Parades begin and end new World War II book
Robert N. Going’s new book, “Where Do We Find Such Men?” is a conscientious chronicle of Amsterdam’s involvement in World War II. What emerges is a portrait of how all-encompassing the war was in the lives of the American people, on the battlefields and at home.
Parades begin and end Going’s book. On Oct. 23, 1940, Amsterdam National Guard Company G held a big parade as their unit was activated for what they thought was one year of federal service. After the war, what may have been Amsterdam’s biggest parade took place on Sept. 15, 1945, with more than 4,000 participants and an estimated 30,000 onlookers.
Many members of Amsterdam’s Company G died fighting Japanese human wave attacks on Saipan in 1944. Among the Saipan casualties were Staff Sgt. Peter J. Sanzen, Pfc. Paul P. Sierota, Sgt. Edward R. Golenbiewski, Pfc. Daniel F. Slusarz and Capt. Clinton F. Smith.
The war claimed 180 lives in Amsterdam, deaths that were documented in Going’s earlier book. “Honor Roll: the World War II Dead of Amsterdam, N.Y.”
The first local casualty was William E. Hasenfuss Jr. from a family of nine children on Northampton Road. Hasenfuss had flown airplanes at an airfield in Perth before enlisting in the Army in 1939. He died at Hickham Air Field in Hawaii during the Pearl Harbor attack. Japanese airplanes shot up the B-24 bomber Hasenfuss and his ground crew were working on. Every member of the ground crew was hit.
Going’s book includes excerpts from the wartime diary of Edward T. Hartigan, the eldest son of Amsterdam’s chief police detective, who was in his late 30s when he served with Merrill’s Marauders, commanded by Gen. Frank Merrill in the China-Burma-India theater of operations.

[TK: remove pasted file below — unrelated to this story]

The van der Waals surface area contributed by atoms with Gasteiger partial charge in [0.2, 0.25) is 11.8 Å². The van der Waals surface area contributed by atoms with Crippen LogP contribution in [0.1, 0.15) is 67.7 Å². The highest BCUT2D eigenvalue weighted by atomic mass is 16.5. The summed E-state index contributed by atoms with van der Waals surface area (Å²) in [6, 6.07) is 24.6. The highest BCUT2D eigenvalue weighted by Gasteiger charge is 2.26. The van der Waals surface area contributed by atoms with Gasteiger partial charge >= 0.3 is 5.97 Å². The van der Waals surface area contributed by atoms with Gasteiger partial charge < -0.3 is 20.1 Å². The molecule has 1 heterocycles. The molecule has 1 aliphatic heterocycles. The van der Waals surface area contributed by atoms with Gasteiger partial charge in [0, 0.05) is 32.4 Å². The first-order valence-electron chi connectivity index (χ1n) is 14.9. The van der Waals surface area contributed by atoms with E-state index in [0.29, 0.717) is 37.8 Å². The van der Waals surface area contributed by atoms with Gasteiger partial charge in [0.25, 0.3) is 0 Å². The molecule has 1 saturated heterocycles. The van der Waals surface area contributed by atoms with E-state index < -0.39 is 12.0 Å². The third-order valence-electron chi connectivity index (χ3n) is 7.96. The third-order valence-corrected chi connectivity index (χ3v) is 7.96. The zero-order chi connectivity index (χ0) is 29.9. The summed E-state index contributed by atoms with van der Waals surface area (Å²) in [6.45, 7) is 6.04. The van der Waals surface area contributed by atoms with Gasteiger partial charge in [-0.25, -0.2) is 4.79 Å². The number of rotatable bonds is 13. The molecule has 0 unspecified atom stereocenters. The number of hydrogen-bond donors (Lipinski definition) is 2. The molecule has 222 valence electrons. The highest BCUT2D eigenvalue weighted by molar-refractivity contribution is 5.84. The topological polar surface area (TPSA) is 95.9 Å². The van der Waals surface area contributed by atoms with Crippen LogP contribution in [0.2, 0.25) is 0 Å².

Hartigan wrote, “The climate is a bitch. It rains for days until there’s a sea of mud. Takes an hour to walk half a mile, you sink right in the slime up to your knees. Then the sun comes out and the temperature goes up to about 120. Too hot to breathe and no shade anywhere.”
Heroes on and off the playing field, the Bigelow Sanford Uniteds Soccer Club sent members to fight in all parts of the world. Dr. Rene Juchli was an Amsterdam physician who treated the most notorious war criminals. Gertrude Sanford Legendre, heiress of Amsterdam’s Sanford carpet fortune, became a spy and escaped to Switzerland after being captured by the Germans. Amsterdam native Kirk Douglas, who became a movie star, served as an ensign in the U.S. Navy but was discharged in 1944 after contracting amoebic dysentery.
Pfc. Jack Blanchfield at age 20 ended up commanding a company of prisoners of war who outwitted their Nazi captors in 1945 and made it to safety to the American lines as the war was ending. Going calls Blanchfield, who died last November, one of his true heroes.
Going wrote, “There aren’t too many of these folks left. It’s time we said thank you.”
Going is a native of Amsterdam, an attorney and former judge who evidently has been preparing to write this book since he was a child.
Going wrote, “I remember when ‘The Longest Day’ came out at the Mohawk Theater, which Dad usually called the Strand, a mere 18 years after the real event, and I asked Dad if he’d been there (at the Normandy invasion). No, not on D-Day but two weeks later.” The book is dedicated to Francis J. Going, the author’s father.
Going’s book is available through Amazon.com and at The Old Peddler’s Wagon, The Book Hound and Walter Elwood Museum in Amsterdam.
Bob Cudmore is a freelance columnist. Opinions expressed in his column are his own and not necessarily the newspaper’s. Reach him at 346-6657 or email@example.com.